Take the location where your switch is going to
go, and create a rough
drawing. Put down ties liberally. I put down more ties
than you see here, but didn't solder to them while building the switch. Make
them extra long, they can be trimmed when the switch is done. I glue the
ties to a piece of paper with a template or drawing of the switch location
with a small amount of white glue. This keeps the ties in place, but
allows the paper to be removed when the switch is done.
2: First stock rail
This is going to determine the shape of your switch, so
chose the curvature and placement carefully. Notch for the point before you
solder it down!
3: First frog rail
This will determine the length of your switch. I used a
commercially available switch with the same frog angle as this switch
to determine where I would place this rail. Make rail #4, and check fit the
angle and gauge before soldering this one down. Use the first stock rail to keep
it in gauge.
4: Second frog rail
This will determine the frog # of your switch, as well as
the general shape and radius of the diverging route. I used a commercially
available switch to double-check my dimentions.
5: Second stock rail
Use the second frog rail and the first stock rail beyond
the point notch as guides, keeping it in gauge with both of them, and
creating a smooth curve between.
6: First wing rail
Note the vertical bar, this is where I ended this piece
of rail to keep the frog electrically isolated. I use a straightedge to keep
this lined up with the second frog rail, and a gauge to keep it in line with the
second stock rail. The flange clearances need to be kept at a minimum.
7: Second wing rail
So far it looks like a standard switch, this piece is
where that ends. The base of the rail at the flange gather will need to be
filed off to clear piece #8, and peice #8 should be made at the same time and test
fit as part of the second frog.
8: Third frog rail
Getting this piece and piece seven in, looking right, and
in gauge while keeping the flange clearances right is one of the
trickiest parts of building a DG switch. My only advice is DON'T GIVE UP NOW. My
first switch has these as a single piece, but I don't like the looks
9: Third stock rail
Despite the obvious need for this to be gapped at the
third frog, lay this rail as a single piece. Don't forget to notch it for the
point rail. Solder it to every tie through the area of the third frog.
10: Fourth frog rail
Use a piece of heavy paper and some ACC to electrically
separate this from piece #6 while making the gap almost invisible. (Red
vertical line) Take care to keep this in gauge with the second stock
rail (5) while maintaining flange clearance for the third stock rail
11: Third wing rail
There isn't any room for a flange gather between #6 and
#7, so I just filed this to a point in that area and hope for the best. It
works so far.
|12: Fourth wing rail
Like the third wing rail, this piece is small and
13: First point rail
We're in the home stretch, but this is the trickiest of
the three. Grind or file each end to a point, and at one end half the base will
need to be taken off so that it will sit flush against the third stock rail.
(9) Carefully check it for gauge with the second stock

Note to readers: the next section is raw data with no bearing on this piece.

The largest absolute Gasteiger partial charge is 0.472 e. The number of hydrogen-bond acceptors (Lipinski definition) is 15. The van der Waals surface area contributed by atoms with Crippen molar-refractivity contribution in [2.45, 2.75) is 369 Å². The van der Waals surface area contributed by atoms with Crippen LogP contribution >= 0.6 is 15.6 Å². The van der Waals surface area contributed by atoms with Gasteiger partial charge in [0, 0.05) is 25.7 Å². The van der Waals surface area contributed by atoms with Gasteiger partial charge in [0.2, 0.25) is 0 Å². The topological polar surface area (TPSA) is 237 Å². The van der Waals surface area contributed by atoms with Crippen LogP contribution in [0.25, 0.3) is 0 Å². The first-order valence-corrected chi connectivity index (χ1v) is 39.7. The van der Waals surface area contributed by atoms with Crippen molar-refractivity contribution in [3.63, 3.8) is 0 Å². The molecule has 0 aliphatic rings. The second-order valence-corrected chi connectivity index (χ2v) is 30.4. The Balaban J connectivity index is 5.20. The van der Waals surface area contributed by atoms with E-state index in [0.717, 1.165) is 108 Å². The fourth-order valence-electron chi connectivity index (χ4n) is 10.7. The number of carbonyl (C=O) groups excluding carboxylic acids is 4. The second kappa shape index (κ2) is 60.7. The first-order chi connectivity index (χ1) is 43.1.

rail (5) and adjust if needed. If there is
anywhere on this switch where you want the gauge to be a
bit tight, this is it. Soldering this rail to the third stock rail (9)
will give it plenty of strength without having to try to get an iron down in
there to solder it to the ties. Now take your motor tool with an extra thin
cutoff disk and cut the flangeway through the third stock rail. This area is
where the flangeway needs to be the widest but has to be the
tightest. If the diverging route will have heavy SG traffic, I try to make this
wide. Otherwise I make it as tight as I dare so that narrow gauge wheels
don't fall in.
14: Second point rail
After the first point rail, this one's cake. ACC in a
piece of heavy paper like you did for the fourth frog rail (10) and file one
end to a point.
15: Third point rail
By now hopefully you're an expert on point rails, or
perhaps learned every possible mistake to make on these beasts.
16: Guard rails
It's hard to read the #16, but it's on there eight times.
Yes, eight. And those beggars between the first (2) and third (9) stock
rails don't get any easier to solder in with experience. You'll also have to
file off the bases at each end of 'em so they'll fit down in there.
17: Throw bar
It looks like a switch, but without something to move
those point rails it will never be useful. You can't see them, but there are
pieces of 0.025" brass wire bent to 90deg and soldered to the bottom of
the points at the end. Then a larger piece of PCB is cut, and the copper
removed from both sides. I use the plastic stuff, not the fiberglass
for this application. Holes are drilled to accept the brass wire. You'll notice
that the throwbar is at a slight angle. This was not intentional, but a
result of tweaking where the wires were soldered to the points to get the throws
just right. I then cut the wire flush with the bottom of the throwbar and
added a small blob of solder to the ends to prevent them from pulling
18: Electrical isolation
We've pre-gapped the rails, but now is the time to cut
the PCB ties to prevent shorts and to isolate the two frogs.
Soak the switch in rubbing alchohol for a while then
gently brush with and old toothbrush to remove any excess flux or other gunk
accumulated while building it. Then sand it. Yes, sand the top of the rail
with the finest grit you can lay your hands on. 1000 is OK, higher is better.
I use women's nail buffers, with the pink, white, and grey. Pink is
good for getting off any solder that made it to the top of the rail, white for
cleaning, and grey for an ultra-smooth finish.
20: Install on your layout